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Poll shows growing support for same-sex marriage in California

by Michelle Salzman Boston
The poll found seniors in particular shifting toward support of same-sex marriage. (Photo/Danielle Madeley, Flickr)
Photo: The poll found seniors in particular shifting toward support of same-sex marriage. (Photo/Danielle Madeley, Flickr)

A majority of California voters believe that same-sex couples should be allowed to legally marry in the state, according to results from the latest USC Dornsife College of Letters, Arts and Sciences/Los Angeles Times Poll.

Fifty-eight percent of Californians said they support the right for same-sex couples to marry, with 49 percent “strongly” in favor and 9 percent “not so strongly” in favor. Only 36 percent of voters said they oppose same-sex marriage in the state, with 30 percent “strongly” opposed and 6 percent “not so strongly” opposed.

Overall, support has climbed since a March 2010 USC Dornsife/LA Times Poll, which found 52 percent of Californians in favor of legalizing same-sex marriage and 40 percent opposed.

Seniors in particular are shifting toward support of same-sex marriage, the poll found. Californians over the age of 65 are now evenly split on the matter, with 47 percent opposed and 46 percent for legalization — an 11-point jump in favor of same-sex marriage from the March 2010 poll, which found 53 percent of seniors opposed and 35 percent in favor.

According to the latest poll, voters age 18 to 29 show the highest levels of support for the issue, with 76-21 percent in favor.

“There’s been an assumption for four years that support for same-sex marriage is driven by demographics, and there’s no question that we see much stronger support among younger voters than older voters,” said Dan Schnur, director of the USC Dornsife/LA Times Poll and director of the Jesse M. Unruh Institute of Politics at USC. “But that level of support among older voters is extremely important. What the shift among older voters shows is that this isn’t just a generational change, but that a whole cohort of voters is actually changing their position on the issue.”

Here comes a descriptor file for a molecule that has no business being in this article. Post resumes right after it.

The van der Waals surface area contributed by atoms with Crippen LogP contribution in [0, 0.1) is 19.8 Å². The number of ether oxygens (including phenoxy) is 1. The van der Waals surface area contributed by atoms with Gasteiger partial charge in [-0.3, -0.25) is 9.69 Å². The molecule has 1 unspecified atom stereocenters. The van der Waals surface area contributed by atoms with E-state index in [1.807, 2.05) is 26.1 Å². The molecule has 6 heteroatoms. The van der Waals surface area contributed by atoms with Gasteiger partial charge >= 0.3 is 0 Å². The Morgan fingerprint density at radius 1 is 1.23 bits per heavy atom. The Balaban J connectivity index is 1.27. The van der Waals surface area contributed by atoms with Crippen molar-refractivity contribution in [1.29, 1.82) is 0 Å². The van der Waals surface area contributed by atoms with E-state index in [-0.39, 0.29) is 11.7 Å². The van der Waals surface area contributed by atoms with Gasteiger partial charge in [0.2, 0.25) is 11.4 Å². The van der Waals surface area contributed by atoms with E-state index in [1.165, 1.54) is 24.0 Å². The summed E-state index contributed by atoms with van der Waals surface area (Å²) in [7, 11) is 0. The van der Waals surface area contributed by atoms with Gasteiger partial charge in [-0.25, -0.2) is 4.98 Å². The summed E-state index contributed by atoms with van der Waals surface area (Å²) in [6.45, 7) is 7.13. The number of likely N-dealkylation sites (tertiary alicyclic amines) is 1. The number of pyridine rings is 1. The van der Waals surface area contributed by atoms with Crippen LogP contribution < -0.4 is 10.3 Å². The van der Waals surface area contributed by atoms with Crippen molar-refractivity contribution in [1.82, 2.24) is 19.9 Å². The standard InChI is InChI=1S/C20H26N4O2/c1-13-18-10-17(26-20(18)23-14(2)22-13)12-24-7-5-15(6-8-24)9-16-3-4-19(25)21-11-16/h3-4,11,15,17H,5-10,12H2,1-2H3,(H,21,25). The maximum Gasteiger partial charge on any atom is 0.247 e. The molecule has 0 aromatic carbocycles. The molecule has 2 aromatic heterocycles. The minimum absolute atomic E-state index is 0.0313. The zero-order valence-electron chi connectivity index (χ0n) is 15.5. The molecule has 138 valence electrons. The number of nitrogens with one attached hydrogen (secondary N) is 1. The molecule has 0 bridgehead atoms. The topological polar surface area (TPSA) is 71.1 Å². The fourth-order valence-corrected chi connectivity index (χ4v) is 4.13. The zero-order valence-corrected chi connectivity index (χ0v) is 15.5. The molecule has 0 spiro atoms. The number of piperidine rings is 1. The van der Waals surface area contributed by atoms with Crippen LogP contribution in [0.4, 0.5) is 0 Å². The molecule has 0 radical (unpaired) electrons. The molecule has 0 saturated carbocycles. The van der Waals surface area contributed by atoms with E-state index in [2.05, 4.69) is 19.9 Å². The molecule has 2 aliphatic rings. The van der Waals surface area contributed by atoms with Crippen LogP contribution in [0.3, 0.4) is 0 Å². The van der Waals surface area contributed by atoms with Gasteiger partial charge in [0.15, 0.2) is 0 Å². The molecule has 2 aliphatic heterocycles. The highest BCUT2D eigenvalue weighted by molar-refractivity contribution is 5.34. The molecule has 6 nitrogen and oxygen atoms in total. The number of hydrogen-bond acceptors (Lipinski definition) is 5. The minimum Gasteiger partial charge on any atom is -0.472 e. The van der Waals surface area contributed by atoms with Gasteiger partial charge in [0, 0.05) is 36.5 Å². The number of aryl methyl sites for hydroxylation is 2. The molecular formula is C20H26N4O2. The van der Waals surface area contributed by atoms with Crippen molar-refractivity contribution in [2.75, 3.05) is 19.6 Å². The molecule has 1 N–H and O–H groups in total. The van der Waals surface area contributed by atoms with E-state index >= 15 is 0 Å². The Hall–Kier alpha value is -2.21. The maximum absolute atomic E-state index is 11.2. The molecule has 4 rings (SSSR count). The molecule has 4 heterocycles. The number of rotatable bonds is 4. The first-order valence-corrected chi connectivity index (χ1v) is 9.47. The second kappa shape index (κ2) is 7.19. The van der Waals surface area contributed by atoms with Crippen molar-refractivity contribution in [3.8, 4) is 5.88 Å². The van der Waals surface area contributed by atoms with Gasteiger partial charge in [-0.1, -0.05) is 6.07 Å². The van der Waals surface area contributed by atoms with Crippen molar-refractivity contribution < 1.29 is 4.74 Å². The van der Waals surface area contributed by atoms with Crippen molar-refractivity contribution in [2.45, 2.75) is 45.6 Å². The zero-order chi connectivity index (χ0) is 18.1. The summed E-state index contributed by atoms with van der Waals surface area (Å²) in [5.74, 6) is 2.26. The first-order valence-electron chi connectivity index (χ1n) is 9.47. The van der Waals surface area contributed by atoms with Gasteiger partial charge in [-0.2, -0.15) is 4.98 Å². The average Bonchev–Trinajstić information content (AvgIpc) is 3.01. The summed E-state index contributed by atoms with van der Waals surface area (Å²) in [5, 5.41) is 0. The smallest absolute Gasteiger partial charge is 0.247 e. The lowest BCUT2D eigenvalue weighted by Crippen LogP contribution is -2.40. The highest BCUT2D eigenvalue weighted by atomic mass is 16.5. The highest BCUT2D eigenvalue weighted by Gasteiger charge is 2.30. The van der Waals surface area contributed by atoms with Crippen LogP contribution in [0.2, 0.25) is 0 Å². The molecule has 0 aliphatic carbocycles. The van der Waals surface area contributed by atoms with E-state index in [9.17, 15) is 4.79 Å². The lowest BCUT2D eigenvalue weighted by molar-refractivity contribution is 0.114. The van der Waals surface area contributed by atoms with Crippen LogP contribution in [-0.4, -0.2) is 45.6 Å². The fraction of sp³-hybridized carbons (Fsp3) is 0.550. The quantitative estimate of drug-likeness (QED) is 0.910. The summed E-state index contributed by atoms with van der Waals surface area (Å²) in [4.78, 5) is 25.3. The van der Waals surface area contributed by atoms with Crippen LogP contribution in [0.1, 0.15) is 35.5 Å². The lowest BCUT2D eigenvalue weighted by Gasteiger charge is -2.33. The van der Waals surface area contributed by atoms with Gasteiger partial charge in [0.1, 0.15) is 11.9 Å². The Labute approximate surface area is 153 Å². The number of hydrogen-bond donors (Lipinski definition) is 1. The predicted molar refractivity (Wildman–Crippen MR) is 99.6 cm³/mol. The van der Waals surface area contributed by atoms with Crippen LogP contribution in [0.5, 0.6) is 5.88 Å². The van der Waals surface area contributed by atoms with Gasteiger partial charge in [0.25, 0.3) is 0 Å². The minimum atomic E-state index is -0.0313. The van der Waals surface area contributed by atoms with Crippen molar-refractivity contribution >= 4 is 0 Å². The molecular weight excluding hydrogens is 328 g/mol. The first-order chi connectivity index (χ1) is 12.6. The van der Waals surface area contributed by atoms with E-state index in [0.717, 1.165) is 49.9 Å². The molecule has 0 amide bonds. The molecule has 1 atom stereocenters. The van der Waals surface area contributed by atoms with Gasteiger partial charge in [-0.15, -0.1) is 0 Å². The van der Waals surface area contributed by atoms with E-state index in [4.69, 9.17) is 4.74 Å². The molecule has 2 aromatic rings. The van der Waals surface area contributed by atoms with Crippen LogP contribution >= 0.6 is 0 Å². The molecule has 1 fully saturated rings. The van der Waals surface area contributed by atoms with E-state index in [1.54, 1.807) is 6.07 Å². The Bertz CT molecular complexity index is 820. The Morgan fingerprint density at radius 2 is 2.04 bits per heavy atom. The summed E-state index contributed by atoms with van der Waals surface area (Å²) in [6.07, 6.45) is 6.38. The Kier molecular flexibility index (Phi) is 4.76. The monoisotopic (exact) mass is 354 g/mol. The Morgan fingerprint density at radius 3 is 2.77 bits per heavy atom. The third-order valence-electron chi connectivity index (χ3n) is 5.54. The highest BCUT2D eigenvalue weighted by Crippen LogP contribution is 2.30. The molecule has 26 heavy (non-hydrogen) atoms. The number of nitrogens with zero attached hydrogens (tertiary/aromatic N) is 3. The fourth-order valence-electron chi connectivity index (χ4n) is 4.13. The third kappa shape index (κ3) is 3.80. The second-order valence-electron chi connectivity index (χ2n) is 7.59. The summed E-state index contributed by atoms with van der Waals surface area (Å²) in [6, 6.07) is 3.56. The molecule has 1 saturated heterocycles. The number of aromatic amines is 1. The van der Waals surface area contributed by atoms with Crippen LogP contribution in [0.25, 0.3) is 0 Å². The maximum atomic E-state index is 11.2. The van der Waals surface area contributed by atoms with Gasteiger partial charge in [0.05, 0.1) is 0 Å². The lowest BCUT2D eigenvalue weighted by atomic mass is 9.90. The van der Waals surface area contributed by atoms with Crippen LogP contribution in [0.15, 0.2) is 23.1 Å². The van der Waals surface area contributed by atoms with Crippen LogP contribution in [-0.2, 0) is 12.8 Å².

The poll also found support for the issue increasing across party lines. Democrats favor legalizing same-sex marriage by 70-24 percent, up from 63-31 percent support in the March 2010 poll. A majority of Republicans oppose by 58-35 percent, down from 62-28 percent in 2010. Decline-to-state voters support gay marriage by 62-32 percent, similar to the March 2010 poll, which showed 62-30 percent in favor.

Overall, the poll found that Californians support legalizing same-sex marriage in the state across racial lines: 61-34 percent of white voters, 58-30 percent of Asian voters, 51-44 percent of Latino voters and 50-39 percent of black voters are all in favor.

Split on proposal for transgender students

The USC Dornsife/LA Times Poll also surveyed voters on a proposal for California schools to allow transgender students to participate on sports teams and to use bathrooms that correspond with the gender they most identify with, not their sex at birth.

Californians were split on the proposal, with 46 percent opposed to the idea and 43 percent in favor. Of those respondents, 36 percent said they “strongly” opposed the proposal and 11 percent “somewhat” opposed it. In contrast, 24 percent “strongly” favored the proposal and 19 percent said they “somewhat” favored it.

Parents were more sharply divided on the issue. California voters with children opposed the proposal by 52-39 percent, while those without children favored it by 45-44 percent.

The USC Dornsife/Los Angeles Times Poll was conducted on May 27 to June 2 by Democratic polling firm Greenberg Quinlan Rosner and Republican polling firm American Viewpoint. The full sample of 1,500 registered voters has a margin of error of plus or minus 2.9 percentage points.

Additional poll results and methodology are available here.

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